Removing the system and repairing the roof should be the least-preferred option to all parties in my opinion. 

 

@Joe Onorato 2 things that weren’t mentioned here:

1. Ofcurse it saves u the money for electricity bill

2. A solar system can add up to 30,000$ value for a home, so think twice before removing them, honestly I wish my property had solar system!

Originally posted by @Steve K. :
Originally posted by @Lynnette E.:

You should remember that when you negotiate the price for the solar panels, you also need to negotiate the power purchase agreement.  I do not know how your state works, but typically you need an agreement where they or a local utility company purchases the energy (the meter spins backwards giving you a credit).  There will be a rate at which they pay you for the energy that is purchased and a rate that they charge you for what you use off the grid.  

It does you no good to own a solar system and not be able to sell the energy or to store it on the grid.  Or to negotiate hard on the cost of the solar panels and not worry about the rate for the energy.  There is a balance in the cost for the solar system and the payment for the energy generated.  Would you want a free system, that can not hook into the grid?  If so you need batteries to store your energy.  Otherwise make sure you negotiate just as hard for the power purchase agreement.

And you need to have a transferable power purchase agreement that will fold in easily to the new owner after your rehab.

Since they are nt really forthcoming with information, I would be tempted to schedule a meeting with the company rep to get a free estimate on a system for another property just to get a copy of what they typically pay out for power, what they charge, if they are a direct buyer or the local utility is involved, etc.

Lynette you're on the mark here overall but it seems you are using the term power purchase agreement (PPA:https://www.seia.org/research-...) interchangeably with what is actually an interconnection agreement/net metering agreement (https://irecusa.org/publicatio...). While the two are similar and even overlap, they are also very different so it is not entirely accurate to use them interchangeably.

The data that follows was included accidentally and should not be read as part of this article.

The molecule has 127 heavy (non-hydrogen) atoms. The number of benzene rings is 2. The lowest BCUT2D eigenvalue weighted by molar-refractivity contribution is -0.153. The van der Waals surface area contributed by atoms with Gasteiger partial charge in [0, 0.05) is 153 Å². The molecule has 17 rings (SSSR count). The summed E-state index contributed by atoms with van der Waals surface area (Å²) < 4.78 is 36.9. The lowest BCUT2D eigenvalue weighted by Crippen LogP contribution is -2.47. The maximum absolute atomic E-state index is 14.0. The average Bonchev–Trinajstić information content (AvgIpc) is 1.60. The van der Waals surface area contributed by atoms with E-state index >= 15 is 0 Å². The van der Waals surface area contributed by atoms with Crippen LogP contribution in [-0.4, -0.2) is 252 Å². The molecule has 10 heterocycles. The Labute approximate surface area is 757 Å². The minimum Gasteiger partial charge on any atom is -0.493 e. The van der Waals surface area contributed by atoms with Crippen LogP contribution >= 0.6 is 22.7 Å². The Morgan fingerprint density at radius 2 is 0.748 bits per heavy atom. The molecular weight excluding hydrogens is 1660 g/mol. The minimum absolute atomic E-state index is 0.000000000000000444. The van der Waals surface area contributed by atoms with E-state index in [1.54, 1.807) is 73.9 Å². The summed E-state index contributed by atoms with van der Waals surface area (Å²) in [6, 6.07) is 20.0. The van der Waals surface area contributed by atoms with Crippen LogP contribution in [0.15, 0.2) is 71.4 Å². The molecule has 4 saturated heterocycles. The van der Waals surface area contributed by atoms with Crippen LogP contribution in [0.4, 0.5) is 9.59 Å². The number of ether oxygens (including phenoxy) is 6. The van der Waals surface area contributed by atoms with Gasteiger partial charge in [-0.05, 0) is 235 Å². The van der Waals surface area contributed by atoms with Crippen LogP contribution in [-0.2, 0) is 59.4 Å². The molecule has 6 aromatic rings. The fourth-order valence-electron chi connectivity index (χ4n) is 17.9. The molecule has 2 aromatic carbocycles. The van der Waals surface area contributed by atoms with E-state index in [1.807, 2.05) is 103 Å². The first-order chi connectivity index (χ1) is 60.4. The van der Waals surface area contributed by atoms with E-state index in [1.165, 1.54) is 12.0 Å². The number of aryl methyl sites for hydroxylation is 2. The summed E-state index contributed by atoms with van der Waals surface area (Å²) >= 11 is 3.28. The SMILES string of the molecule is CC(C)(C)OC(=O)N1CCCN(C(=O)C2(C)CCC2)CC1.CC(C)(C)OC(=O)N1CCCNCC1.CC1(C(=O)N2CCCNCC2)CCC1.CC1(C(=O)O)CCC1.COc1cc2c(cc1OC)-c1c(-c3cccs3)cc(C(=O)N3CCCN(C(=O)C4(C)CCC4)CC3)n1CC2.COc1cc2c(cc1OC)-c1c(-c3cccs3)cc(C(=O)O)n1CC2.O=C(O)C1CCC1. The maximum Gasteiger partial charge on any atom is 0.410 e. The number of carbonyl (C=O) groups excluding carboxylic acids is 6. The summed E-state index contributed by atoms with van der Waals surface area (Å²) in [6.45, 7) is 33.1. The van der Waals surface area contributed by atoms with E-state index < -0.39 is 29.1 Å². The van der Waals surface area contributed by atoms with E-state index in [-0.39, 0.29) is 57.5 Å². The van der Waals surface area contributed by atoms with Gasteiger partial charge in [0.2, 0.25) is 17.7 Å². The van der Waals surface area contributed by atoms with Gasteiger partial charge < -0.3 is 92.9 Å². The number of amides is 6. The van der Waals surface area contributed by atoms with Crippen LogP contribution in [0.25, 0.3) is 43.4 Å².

Any grid-tied form of generation needs to have an interconnection agreement/net metering contract with the utility in order to benefit from net metering. The interconnection agreement/net metering agreement is the contract that decides the rate per kWh that the utility credits the owner of the system for electricity generated. A PPA is similar to an interconnection/net metering agreement in that both are contracts to buy and sell electricity, however they are not the same thing. A PPA is not required for every grid-tied system like a net metering agreement is. A PPA is a form of project financing which allows a 3rd party (usually the developer of the solar project) to own and operate the system and sell electricity from it, sometimes back to the grid, sometimes to the occupant of the building, sometimes to both. Net metering is the basic contract with the utility, and typically only requires one meter which is a bi-directional meter or net meter that replaces the regular billing meter. A PPA is a contract that is separate from/in addition to the basic interconnection agreement. A PPA requires a second meter in addition to the net meter which measures the system production. A PPA is also similar and sometimes mistakenly used interchangeably, but different, from a solar lease: https://www.solarpowerrocks.co...